Country: Malaysia


Lost In Translation: Words And Phrases In Other Languages

November 23, 2012

As an English major, it is no secret that I absolutely love words. I love everything about them—from learning new ones to learning entirely new languages. On my travels, I wholly enjoyed exploring both the lands that I was visiting and their unique languages. Often, however, these new languages had not just words that corresponded to those in English, but also those that were difficult—or almost impossible—to define.

Some of them are pretty awesome, so I'll give you some of my list of words that I've found and their rough meanings. Some of these I've encountered personally, and some of them I have heard about from other travelers.

Lost in Translation - Volunteer Global

~Pelinti: To move around hot food inside your mouth. (Buli)

~Kilkanascie: Meaning a number between 11 and 19. This word relates to our use of “dozen” to mean a number more than a few but less than a lot. (Polish)

~Mai pen rai: Roughly meaning that it doesn't matter. This is commonly used as a retort after being thanked to express kind feelings. This phrase can also be used to try and relax someone who is tense. (Thai)

~Che: A word that, although it has no meaning in itself, is used to show that a person has something to say. It is used the way many Americans use the word, “hey,” and is helpful during discussions among many people. (Spanish)

~Razbliuto: The sentimental feeling one has over a past lover. (Russian)

~Jayus: A joke told so poorly that one laughs at it anyway (Indonesian)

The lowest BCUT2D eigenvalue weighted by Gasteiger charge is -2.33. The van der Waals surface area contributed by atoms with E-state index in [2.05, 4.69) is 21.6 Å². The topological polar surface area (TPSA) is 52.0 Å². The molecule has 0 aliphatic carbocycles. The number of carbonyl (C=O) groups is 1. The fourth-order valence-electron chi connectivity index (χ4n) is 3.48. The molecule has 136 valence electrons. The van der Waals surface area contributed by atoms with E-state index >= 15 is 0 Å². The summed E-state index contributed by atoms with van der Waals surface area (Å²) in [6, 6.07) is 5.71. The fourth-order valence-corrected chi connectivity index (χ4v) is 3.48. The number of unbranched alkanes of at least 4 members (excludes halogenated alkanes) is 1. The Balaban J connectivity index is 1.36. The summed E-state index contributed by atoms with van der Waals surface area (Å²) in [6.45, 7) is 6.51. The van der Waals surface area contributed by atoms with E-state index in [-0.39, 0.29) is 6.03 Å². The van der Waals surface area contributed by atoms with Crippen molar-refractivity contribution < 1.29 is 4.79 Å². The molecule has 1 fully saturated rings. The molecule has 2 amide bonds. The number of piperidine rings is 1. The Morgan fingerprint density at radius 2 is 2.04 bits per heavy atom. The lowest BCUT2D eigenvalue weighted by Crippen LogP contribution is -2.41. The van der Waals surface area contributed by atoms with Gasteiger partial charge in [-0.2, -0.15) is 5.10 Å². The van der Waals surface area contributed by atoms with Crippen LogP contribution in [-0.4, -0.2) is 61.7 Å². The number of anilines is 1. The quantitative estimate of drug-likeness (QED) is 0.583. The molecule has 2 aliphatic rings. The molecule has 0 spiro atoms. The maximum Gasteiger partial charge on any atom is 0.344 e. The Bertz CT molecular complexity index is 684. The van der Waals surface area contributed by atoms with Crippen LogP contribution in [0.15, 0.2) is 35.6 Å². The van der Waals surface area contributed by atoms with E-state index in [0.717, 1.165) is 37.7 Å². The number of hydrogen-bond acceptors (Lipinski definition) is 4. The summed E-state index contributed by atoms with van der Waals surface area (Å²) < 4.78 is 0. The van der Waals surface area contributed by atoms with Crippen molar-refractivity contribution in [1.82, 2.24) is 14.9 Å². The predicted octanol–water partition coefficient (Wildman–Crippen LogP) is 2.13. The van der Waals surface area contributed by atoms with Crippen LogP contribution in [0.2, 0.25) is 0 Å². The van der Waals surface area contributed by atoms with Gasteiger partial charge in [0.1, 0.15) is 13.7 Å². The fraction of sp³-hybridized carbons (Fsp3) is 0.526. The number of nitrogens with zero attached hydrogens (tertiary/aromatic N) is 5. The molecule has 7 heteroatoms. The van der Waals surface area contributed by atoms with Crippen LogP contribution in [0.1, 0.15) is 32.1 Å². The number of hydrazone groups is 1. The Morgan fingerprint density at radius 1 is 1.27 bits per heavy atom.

~Ya'aburnee: Although this concept is a bit morbid, the word roughly translates to mean, “I hope you bury me as I cannot live without you.” Sweet, in a way! (Arabic)

~Culacino: The mark left by a wet glass on a table. (Italian)

~Istories me arkoudes: This phrase literally means “stories with bears” and refers to stories that are so overblown that it seems that they couldn't be true. (Greek)

~Koyaanisqatsi: Meaning a way of life that is out of balance, or else “nature out of balance.” (Hopi)

~Vovohe Tahtsenaotse: To prepare to speak by licking your lips. (Cheyenne)

~Latah: An uncontrollable habit of saying something embarrassing. (Indonesian)

~Karelu: The mark left on skin because of tight clothes. (Tulu Indian)

~Ahimsa: A way of life that avoids the killing of creatures or any form of violence. (Sanskrit)

Lost in Translation - Volunteer Global - image by pellesten, CC attribution

~Suaimhneas crio: A feeling of great happiness and peace after a task has been completed and there is nothing left to do. I think I would generally use this after Finals week. (Irish)

~Pisan Zapra: Literally, the amount of time needed to finish eating a banana. (Malay)

~L'esprit de l'escalier: Describes when you think of the right comeback too late. Another word for this is the Yiddish “trepverter.” (French)

~Cwtch: A hug, cuddle, or safe hiding place. The word has many uses, all of them dealing somehow with a feeling of cozy safeness. (Welsh)

~Desenrascanco: The art of finding a solution to a problem at the last minute, with no advanced planning or resources. (Portuguese)

~Retrouvailles: The joy after meeting someone you haven't seen for a long time. (French)

~Verstehen: Putting yourself in someone else's shoes in order to better understand them. (German)

~Gezellig: A warm, cozy feeling of connectedness to the ones you are with at the moment. (Dutch)

So, what about your words? Anything that you've encountered in your travels? 

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